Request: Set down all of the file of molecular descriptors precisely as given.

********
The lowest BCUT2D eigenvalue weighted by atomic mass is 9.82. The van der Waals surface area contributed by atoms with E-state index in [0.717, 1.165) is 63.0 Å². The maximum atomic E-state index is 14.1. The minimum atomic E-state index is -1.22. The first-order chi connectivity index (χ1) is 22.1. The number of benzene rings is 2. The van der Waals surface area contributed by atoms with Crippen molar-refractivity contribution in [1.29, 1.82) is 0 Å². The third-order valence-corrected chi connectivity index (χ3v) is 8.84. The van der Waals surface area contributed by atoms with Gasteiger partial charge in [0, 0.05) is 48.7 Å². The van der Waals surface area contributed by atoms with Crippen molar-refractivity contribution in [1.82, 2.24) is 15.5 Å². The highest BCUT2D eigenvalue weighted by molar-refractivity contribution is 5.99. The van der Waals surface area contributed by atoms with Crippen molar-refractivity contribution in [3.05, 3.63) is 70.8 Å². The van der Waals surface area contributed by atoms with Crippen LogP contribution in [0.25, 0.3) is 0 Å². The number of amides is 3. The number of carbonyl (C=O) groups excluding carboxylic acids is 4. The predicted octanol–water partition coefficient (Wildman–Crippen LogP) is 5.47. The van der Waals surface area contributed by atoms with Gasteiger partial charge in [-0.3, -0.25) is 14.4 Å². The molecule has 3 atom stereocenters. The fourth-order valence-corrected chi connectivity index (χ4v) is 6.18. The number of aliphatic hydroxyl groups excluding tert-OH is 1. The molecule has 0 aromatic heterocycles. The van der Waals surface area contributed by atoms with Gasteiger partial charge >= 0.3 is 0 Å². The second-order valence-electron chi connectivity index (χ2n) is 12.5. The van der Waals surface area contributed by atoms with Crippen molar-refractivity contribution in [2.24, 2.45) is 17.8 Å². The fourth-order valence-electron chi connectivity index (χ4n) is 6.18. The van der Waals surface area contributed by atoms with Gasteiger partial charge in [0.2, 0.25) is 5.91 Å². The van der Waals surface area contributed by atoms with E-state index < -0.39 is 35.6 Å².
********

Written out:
The lowest BCUT2D eigenvalue weighted by atomic mass is 9.82. The van der Waals surface area contributed by atoms with E-state index in [0.717, 1.165) is 63.0 Å². The maximum atomic E-state index is 14.1. The minimum atomic E-state index is -1.22. The first-order chi connectivity index (χ1) is 22.1. The number of benzene rings is 2. The van der Waals surface area contributed by atoms with Crippen molar-refractivity contribution in [1.29, 1.82) is 0 Å². The third-order valence-corrected chi connectivity index (χ3v) is 8.84. The van der Waals surface area contributed by atoms with Gasteiger partial charge in [0, 0.05) is 48.7 Å². The van der Waals surface area contributed by atoms with Crippen molar-refractivity contribution in [1.82, 2.24) is 15.5 Å². The highest BCUT2D eigenvalue weighted by molar-refractivity contribution is 5.99. The van der Waals surface area contributed by atoms with Crippen molar-refractivity contribution in [3.05, 3.63) is 70.8 Å². The van der Waals surface area contributed by atoms with Crippen LogP contribution in [0.25, 0.3) is 0 Å². The number of amides is 3. The number of carbonyl (C=O) groups excluding carboxylic acids is 4. The predicted octanol–water partition coefficient (Wildman–Crippen LogP) is 5.47. The van der Waals surface area contributed by atoms with Gasteiger partial charge in [-0.3, -0.25) is 14.4 Å². The molecule has 3 atom stereocenters. The fourth-order valence-corrected chi connectivity index (χ4v) is 6.18. The number of aliphatic hydroxyl groups excluding tert-OH is 1. The molecule has 0 aromatic heterocycles. The van der Waals surface area contributed by atoms with Gasteiger partial charge >= 0.3 is 0 Å². The second-order valence-electron chi connectivity index (χ2n) is 12.5. The van der Waals surface area contributed by atoms with Crippen molar-refractivity contribution in [2.24, 2.45) is 17.8 Å². The fourth-order valence-electron chi connectivity index (χ4n) is 6.18. The van der Waals surface area contributed by atoms with Gasteiger partial charge in [0.2, 0.25) is 5.91 Å². The van der Waals surface area contributed by atoms with E-state index < -0.39 is 35.6 Å².